The chosen composition of the charge or blend has to be approved by the Head of Coke Oven and By-products plant and is operational for a determined period of time. The coal charge of defined composition above is transferred to the crushing section with the help of belt conveyor Y7, Y8, Y9 and Y10 where grade-wise crushing (of the charge) takes place in the three reversible hammer crusher (2-operating, 1-standby) required by the technology of the process. The capacities of the crushers are 500 tonnes/hr and 300 tonnes/hr for soft and hard coal respectively. The size control for each grade is achieved by adjusting the gap between the rotating hammer and the crusher and also by charging the numbers of hammer rows.

After crushing, acid tar, sludge and spent solar oil are added to the charge at the Acid tar utilization unit to increase the bulk density. From the unit, the charge is transported by conveyor belt Y11 to the final mixing section for thorough blending. The unit is equipped with 2-organised mixing machines (operating, 2nd stand by) of capacity 600-tonnes/hr each. The homogeneous charge is further transported by conveyor Y12, Y13, and Y14 to the upper section of the coal tower ready for charging into the ovens [6].

The specifications of the coal charge for the operation of Coke Oven Battery as per Detailed

Project Report one as listed below:

Total moisture=5-9%

Volatile Matter=27.7-33.3 (daf.)

Number of components=7 (max)

Bulk density=0.69-0.76 T/Nm³

Vertical shrinkage=5-7%

Sulphur content=1% (Max)

Ash content=10% (max)

Provisions are made for automatic technological sampling of the coal and coal charge at junction tower N0 1 and 8 near the stockyard and coal towers respectively for checking ash, moisture and sulphur contents. The plant operates in 3 shifts 4-brigade arrangement while equipment utilization is for 17.5 hours. With this review of the coal handling operations, we proceed to discuss the strategic importance of coal to the company for sustained operation. At the 1.3 million stages, we require about 1.32 million tonnes of coking coal, which is being sourced through 100% importation.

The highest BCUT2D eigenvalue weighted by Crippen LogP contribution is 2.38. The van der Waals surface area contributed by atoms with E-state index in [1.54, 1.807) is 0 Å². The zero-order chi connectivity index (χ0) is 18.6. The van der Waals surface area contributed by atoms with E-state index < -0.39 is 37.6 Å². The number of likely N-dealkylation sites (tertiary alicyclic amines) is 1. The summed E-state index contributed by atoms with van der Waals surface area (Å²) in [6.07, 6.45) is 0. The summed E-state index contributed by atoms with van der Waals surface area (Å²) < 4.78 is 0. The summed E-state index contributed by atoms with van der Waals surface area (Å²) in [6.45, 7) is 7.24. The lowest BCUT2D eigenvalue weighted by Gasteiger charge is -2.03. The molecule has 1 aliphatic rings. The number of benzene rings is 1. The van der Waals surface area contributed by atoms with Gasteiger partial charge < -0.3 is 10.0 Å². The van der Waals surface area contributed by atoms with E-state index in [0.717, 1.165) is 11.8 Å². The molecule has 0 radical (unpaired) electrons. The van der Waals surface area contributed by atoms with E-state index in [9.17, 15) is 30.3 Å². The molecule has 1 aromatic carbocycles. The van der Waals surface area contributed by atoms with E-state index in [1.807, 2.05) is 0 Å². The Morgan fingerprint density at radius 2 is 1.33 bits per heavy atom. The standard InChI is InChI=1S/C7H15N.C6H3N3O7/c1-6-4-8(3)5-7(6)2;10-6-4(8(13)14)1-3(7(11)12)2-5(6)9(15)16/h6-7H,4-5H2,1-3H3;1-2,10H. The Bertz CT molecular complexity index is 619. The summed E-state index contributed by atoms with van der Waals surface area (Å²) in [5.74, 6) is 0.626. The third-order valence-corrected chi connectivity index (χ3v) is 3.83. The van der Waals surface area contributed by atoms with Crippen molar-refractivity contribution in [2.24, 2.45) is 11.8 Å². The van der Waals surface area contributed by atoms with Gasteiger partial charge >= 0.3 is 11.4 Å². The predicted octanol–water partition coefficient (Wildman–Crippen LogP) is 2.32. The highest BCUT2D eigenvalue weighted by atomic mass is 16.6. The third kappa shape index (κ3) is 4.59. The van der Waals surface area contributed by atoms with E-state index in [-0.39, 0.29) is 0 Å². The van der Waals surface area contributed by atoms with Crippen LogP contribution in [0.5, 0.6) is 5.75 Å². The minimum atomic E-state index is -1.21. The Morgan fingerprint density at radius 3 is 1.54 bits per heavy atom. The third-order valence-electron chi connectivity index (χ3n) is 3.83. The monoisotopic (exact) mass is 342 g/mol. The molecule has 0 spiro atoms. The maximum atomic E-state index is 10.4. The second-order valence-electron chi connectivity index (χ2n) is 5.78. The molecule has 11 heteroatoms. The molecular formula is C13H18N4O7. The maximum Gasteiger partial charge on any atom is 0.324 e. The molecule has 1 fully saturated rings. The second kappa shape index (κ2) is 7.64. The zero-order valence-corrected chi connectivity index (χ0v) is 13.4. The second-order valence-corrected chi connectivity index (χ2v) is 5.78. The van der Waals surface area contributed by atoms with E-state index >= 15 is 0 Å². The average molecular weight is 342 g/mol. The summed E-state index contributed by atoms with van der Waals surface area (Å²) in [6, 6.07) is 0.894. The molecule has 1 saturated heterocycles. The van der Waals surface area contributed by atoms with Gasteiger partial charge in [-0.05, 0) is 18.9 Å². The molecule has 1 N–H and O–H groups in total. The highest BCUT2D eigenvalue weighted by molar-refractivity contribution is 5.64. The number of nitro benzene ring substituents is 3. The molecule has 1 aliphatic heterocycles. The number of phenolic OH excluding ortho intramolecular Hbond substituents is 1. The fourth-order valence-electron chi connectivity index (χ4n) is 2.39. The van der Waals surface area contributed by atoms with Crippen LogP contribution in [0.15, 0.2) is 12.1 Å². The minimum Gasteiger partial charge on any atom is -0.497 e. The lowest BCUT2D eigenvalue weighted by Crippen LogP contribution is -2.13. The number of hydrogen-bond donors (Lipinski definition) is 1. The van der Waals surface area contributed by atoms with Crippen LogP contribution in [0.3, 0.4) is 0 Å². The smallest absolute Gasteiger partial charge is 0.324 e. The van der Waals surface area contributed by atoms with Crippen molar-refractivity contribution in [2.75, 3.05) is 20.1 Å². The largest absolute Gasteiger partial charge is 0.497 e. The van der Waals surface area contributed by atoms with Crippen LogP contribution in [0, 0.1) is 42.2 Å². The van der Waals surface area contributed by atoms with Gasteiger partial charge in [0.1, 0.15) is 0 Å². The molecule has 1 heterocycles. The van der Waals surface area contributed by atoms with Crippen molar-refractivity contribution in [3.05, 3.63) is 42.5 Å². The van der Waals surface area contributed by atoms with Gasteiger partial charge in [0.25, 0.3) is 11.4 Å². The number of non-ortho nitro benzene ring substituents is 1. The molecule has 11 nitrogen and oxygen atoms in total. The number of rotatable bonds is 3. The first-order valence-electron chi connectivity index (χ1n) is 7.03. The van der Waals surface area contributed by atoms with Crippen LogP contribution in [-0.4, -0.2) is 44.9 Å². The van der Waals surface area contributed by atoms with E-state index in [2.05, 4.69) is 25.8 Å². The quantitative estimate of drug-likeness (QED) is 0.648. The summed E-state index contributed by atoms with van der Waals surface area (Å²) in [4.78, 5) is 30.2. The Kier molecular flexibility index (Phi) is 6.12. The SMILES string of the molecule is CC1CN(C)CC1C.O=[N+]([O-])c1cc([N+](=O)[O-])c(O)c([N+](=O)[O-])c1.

Conclusions and Recommendations

By applying the basic principles based on detailed petrography, chemical and ecological properties of coal a range of coals can be selected to compose a coking blend which when carbonized to high temperature in a non-oxidizing oven, will produce high quality metallurgical coke for Blast Furnace operation. From the foregoing discussions, the following recommendations are made.

• The management of Ajaokuta steel company limited (ASCL) should collaborate with National Metallurgical Development center (NMDC) Jos to test coal sourced locally with imported coals so as to determine the optimum utilization of the coal in the blend for ASCL.

• The incorporation of pre-healing facility must be pursued urgently.

• The possibility of installing a formed coke pilot plant producing at about 200 tonnes/day in the steel plant is worth considering. This will provide a long-term solution to the coking coal problem.

• Partial briquetting plant as an auxiliary facility to the main Coke Oven and by-products plant must be taken up expeditiously. Additionally, the issue of tar distillation plant is pursued in the same manner in order to provide the company with future binder requirements.

• Finally, A COREX plant must be considered, which is an entirely coal based Direct Reduction process leading to the production of hot metal.